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Levels and patterns of objectively assessed physical activity--a comparison between Sweden and the United States.

https://arctichealth.org/en/permalink/ahliterature97263
Source
Am J Epidemiol. 2010 May 15;171(10):1055-64
Publication Type
Article
Date
May-15-2010
Author
Maria Hagströmer
Richard P Troiano
Michael Sjöström
David Berrigan
Author Affiliation
Department of Neurobiology, Karolinska Institutet, Huddinge, Sweden. maria.hagstromer@ki.se
Source
Am J Epidemiol. 2010 May 15;171(10):1055-64
Date
May-15-2010
Language
English
Geographic Location
Sweden
U.S.
Publication Type
Article
Keywords
Acceleration
Actigraphy
Adolescent
Adult
Age Factors
Aged
Confidence Intervals
Cross-Sectional Studies
Female
Humans
Internationality
Male
Middle Aged
Motor Activity
Nutrition Surveys
Sedentary lifestyle
Sweden
Time Factors
United States
Young Adult
Abstract
This study compares levels and patterns of objectively assessed physical activity in Sweden and the United States by using identical accelerometer metrics. Data of adult respondents with > or =4 days with > or =10 hours per day of accelerometer wear from Sweden (2001-2002, n = 1,172) and the United States (2003-2004, n = 2,925) were compared. Outcomes reported by age and body mass index within sex include accelerometer counts per minute and amounts and bouts of activity at different intensities, that is, sedentary, low, lifestyle, and moderate or higher intensity physical activity. The mean counts per minute were 375 (95% confidence interval (CI): 360, 390) and 377 (95% CI: 363, 391) for Swedish and US males, respectively, and 363 (95% CI: 347, 379) and 298 (95% CI: 289, 307) for Swedish and US females. Older respondents and those with higher body mass index had lower activity levels. Swedish and US males spent 36 (95% CI: 34, 38) and 33 (95% CI: 31, 36) minutes per day, and Swedish and US females spent 32 (95% CI: 29, 34) and 19 (95% CI: 17, 21) minutes per day in moderate or higher intensity physical activity. Older Swedes were more active in moderate or higher intensity activities than were older US respondents. However, younger Swedish males had more sedentary behavior time than did younger US males. These results provide a framework for international comparisons of physical activity levels and patterns, and they represent strong evidence for the importance of investment in objective measurement of physical activity.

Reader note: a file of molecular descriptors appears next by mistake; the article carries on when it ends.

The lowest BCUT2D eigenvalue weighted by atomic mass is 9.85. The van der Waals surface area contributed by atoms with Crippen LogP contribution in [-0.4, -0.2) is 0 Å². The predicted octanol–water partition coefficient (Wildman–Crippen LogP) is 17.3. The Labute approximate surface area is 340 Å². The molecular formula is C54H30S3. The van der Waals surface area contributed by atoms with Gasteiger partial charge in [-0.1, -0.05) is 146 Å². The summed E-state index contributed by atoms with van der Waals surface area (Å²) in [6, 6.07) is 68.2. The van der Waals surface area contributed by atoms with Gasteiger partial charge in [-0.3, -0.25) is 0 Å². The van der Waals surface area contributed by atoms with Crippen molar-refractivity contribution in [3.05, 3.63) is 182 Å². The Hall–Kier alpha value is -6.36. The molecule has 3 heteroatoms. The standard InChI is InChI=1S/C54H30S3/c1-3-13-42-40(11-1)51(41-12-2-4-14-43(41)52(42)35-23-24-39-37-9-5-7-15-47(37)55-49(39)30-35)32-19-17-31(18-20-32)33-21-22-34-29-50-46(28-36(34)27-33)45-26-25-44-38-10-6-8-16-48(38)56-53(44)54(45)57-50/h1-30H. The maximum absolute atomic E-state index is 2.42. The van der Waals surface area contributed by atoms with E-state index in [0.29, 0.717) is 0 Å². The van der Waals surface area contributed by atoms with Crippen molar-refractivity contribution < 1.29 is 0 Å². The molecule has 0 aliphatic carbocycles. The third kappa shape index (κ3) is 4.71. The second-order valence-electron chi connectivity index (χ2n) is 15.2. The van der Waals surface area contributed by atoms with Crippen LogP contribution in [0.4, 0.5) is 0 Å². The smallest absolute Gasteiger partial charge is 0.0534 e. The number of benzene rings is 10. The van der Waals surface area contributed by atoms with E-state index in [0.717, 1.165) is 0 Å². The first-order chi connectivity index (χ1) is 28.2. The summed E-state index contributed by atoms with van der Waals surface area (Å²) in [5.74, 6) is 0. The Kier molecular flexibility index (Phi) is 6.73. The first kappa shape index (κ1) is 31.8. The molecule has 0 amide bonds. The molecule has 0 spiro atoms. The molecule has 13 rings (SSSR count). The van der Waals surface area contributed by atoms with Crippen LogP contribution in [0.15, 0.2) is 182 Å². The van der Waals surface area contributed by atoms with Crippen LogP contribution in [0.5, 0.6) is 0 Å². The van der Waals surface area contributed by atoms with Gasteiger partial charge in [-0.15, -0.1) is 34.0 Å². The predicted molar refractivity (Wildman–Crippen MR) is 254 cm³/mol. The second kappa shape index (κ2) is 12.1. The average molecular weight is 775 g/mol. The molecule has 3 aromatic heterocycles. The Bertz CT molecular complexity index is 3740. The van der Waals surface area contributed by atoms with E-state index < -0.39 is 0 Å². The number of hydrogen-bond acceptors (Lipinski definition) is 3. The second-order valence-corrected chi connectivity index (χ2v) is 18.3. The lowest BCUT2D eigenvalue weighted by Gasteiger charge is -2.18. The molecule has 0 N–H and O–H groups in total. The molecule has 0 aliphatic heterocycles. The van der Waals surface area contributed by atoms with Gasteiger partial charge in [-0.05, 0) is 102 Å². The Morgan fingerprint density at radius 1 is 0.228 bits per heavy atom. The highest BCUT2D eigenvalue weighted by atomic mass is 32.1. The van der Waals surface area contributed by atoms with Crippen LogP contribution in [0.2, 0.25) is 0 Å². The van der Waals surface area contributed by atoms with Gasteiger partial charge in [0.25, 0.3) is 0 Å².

Notes
RefSource: Am J Epidemiol. 2010 May 15;171(10):1065-8
PubMed ID
20406758 View in PubMed
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